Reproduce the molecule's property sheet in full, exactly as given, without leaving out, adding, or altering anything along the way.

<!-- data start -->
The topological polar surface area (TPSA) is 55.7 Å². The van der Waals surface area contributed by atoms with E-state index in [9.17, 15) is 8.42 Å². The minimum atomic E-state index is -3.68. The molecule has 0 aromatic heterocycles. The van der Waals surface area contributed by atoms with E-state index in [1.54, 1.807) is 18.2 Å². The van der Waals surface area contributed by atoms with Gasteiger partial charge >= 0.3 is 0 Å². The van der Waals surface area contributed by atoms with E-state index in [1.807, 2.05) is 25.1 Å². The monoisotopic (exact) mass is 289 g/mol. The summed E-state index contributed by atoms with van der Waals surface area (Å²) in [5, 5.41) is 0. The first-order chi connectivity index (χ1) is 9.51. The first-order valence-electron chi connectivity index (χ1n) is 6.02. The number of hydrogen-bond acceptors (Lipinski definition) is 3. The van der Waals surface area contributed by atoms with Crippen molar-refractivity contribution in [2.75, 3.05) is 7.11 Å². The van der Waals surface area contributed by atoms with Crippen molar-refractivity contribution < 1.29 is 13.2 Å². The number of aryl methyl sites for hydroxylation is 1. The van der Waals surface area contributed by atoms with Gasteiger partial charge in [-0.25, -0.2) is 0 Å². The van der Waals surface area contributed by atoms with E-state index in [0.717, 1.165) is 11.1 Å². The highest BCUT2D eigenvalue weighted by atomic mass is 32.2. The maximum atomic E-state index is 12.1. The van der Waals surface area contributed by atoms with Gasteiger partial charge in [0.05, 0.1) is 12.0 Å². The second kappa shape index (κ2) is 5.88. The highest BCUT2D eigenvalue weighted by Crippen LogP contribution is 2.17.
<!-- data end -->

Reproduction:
The topological polar surface area (TPSA) is 55.7 Å². The van der Waals surface area contributed by atoms with E-state index in [9.17, 15) is 8.42 Å². The minimum atomic E-state index is -3.68. The molecule has 0 aromatic heterocycles. The van der Waals surface area contributed by atoms with E-state index in [1.54, 1.807) is 18.2 Å². The van der Waals surface area contributed by atoms with Gasteiger partial charge >= 0.3 is 0 Å². The van der Waals surface area contributed by atoms with E-state index in [1.807, 2.05) is 25.1 Å². The monoisotopic (exact) mass is 289 g/mol. The summed E-state index contributed by atoms with van der Waals surface area (Å²) in [5, 5.41) is 0. The first-order chi connectivity index (χ1) is 9.51. The first-order valence-electron chi connectivity index (χ1n) is 6.02. The number of hydrogen-bond acceptors (Lipinski definition) is 3. The van der Waals surface area contributed by atoms with Crippen molar-refractivity contribution in [2.75, 3.05) is 7.11 Å². The van der Waals surface area contributed by atoms with Crippen molar-refractivity contribution < 1.29 is 13.2 Å². The number of aryl methyl sites for hydroxylation is 1. The van der Waals surface area contributed by atoms with Gasteiger partial charge in [-0.25, -0.2) is 0 Å². The van der Waals surface area contributed by atoms with E-state index in [0.717, 1.165) is 11.1 Å². The highest BCUT2D eigenvalue weighted by atomic mass is 32.2. The maximum atomic E-state index is 12.1. The van der Waals surface area contributed by atoms with Gasteiger partial charge in [0.05, 0.1) is 12.0 Å². The second kappa shape index (κ2) is 5.88. The highest BCUT2D eigenvalue weighted by Crippen LogP contribution is 2.17.